However, Fraction throws us a curve at the beginning of the final issue that leads to just about everyone getting more or less what they deserve in the end. It’s also interesting because the ending suggests that things worked out due to the fact that nobody achieved any real personal change. Michael is still following in his father’s footsteps (and still a drunk), Gene is still passing-for-white, and Guy is still publicly in the closet. Maybe a reckoning will be coming if Fraction and Chaykin get around to delivering the next series, which is set up here as the principal cast sets up shop in Hollywood. After what the creators delivered here, I’d certainly be up for reading about that.
I think I’m about done with Rick Remender.
His tendency for grinding down characters was what got me to stop reading “Fear Agent” a few years back, and it’s become more prevalent in his recent work from Marvel. Granted, the writer has written some great stories for that company, and the first volume of this series looked like it was going to break that trend in that building up/redeeming that scumbag Kadir. Two volumes since and that thread appears to have fallen by the wayside if that was even the direction Remender was going to go with it at all. With the surprise return of series protagonist Grant McKay at the end of the previous volume, “Black Science” is more or less back to the status quo it established at the beginning as the cast finds themselves in a world where the Roman Empire survived long enough to get some cool sci-fi toys. To what should be no one’s great surprise, this dimension’s Anarchist League of Scientists has royally screwed it by unleashing a deadly plague. Rather than simply wait around for the Pillar to ‘port everyone out, Grant decides that he’s tired of all the chaos being left in their wake and makes a vow to leave each world they come to better off than when they arrived -- starting with this one.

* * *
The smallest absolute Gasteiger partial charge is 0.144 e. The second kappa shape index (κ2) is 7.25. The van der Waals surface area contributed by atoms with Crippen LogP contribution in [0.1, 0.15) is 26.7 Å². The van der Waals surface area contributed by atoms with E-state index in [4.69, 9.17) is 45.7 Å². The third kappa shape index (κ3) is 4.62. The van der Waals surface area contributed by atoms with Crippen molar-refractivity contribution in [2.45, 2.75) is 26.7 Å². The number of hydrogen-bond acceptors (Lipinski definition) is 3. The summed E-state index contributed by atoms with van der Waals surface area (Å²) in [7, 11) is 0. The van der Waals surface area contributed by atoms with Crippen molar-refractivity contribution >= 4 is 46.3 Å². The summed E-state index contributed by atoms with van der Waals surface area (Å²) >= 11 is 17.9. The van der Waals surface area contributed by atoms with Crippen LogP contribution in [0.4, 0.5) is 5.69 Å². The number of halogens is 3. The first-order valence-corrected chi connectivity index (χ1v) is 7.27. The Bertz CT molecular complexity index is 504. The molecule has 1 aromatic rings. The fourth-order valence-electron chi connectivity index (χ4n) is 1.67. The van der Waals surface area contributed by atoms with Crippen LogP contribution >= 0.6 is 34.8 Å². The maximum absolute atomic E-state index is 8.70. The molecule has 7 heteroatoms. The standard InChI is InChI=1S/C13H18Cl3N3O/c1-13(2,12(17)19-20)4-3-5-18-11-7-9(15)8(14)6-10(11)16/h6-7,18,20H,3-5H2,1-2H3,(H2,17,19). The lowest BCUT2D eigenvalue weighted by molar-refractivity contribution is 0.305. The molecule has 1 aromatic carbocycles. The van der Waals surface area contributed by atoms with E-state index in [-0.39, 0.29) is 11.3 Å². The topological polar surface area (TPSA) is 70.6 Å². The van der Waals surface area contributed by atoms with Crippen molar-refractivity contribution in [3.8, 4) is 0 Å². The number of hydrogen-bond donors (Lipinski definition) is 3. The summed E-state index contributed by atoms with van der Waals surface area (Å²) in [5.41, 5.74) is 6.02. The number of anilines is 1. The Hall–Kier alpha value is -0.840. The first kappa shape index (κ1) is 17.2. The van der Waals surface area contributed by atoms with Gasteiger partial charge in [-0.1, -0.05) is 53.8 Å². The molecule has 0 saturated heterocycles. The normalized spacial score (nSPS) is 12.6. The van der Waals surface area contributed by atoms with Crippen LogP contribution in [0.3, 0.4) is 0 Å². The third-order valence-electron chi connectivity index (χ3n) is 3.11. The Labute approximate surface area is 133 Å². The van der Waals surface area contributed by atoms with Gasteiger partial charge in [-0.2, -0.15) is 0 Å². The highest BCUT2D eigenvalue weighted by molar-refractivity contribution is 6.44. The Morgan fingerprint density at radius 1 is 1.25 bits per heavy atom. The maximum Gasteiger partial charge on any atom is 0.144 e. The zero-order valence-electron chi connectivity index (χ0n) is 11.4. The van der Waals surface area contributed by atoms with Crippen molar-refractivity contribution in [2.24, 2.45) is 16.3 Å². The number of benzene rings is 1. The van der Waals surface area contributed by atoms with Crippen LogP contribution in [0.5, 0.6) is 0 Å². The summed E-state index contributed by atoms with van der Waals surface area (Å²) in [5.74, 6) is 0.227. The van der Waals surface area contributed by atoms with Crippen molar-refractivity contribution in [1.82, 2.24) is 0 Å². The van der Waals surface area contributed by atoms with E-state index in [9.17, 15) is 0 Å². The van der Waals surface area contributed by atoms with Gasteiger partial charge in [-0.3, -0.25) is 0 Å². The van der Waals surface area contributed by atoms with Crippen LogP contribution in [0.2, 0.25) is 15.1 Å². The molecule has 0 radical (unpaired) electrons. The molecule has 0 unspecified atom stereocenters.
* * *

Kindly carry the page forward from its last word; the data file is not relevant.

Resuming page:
So the series is fully embracing its similarities to the 90’s series “Sliders, but only in the most downbeat way possible. Not only is Grant set upon from all sides by this world’s armed forces as he tries to eradicate the plague, but all sorts of personal drama erupts between the members of the cast who are left behind. People die as a result of this, all because they try to do the right thing. Kadir does too and he gets stabbed through the heart for his trouble. By the end of the volume we’re left with a significantly reduced cast that has bred even more betrayal, distrust, and sadness between it. If that wasn’t enough, Remender throws in a final twist which reveals that Grant’s efforts were all for nothing! It comes off about as well as a kick in the crotch.
The worst part about all this is that it’s executed extremely well. Remender kicks things off at a fast pace from the beginning and keeps the momentum going throughout. Matteo Scalera’s art is incredibly energetic and does great justice to the script with his action scenes and designs for this world. (Even if Dean White’s colors are missed in this volume.) It’s quality work from both creators, all done in the service of a story that does nothing but grind its characters down and set them up so that all of their actions end in failure. This may be someone’s idea of a good time, but not mine. Maybe I’d be more into this series if it felt like this was part of its plan, or if it started to embrace the chaos and despair it was fostering. I can only hope that changes for the next volume.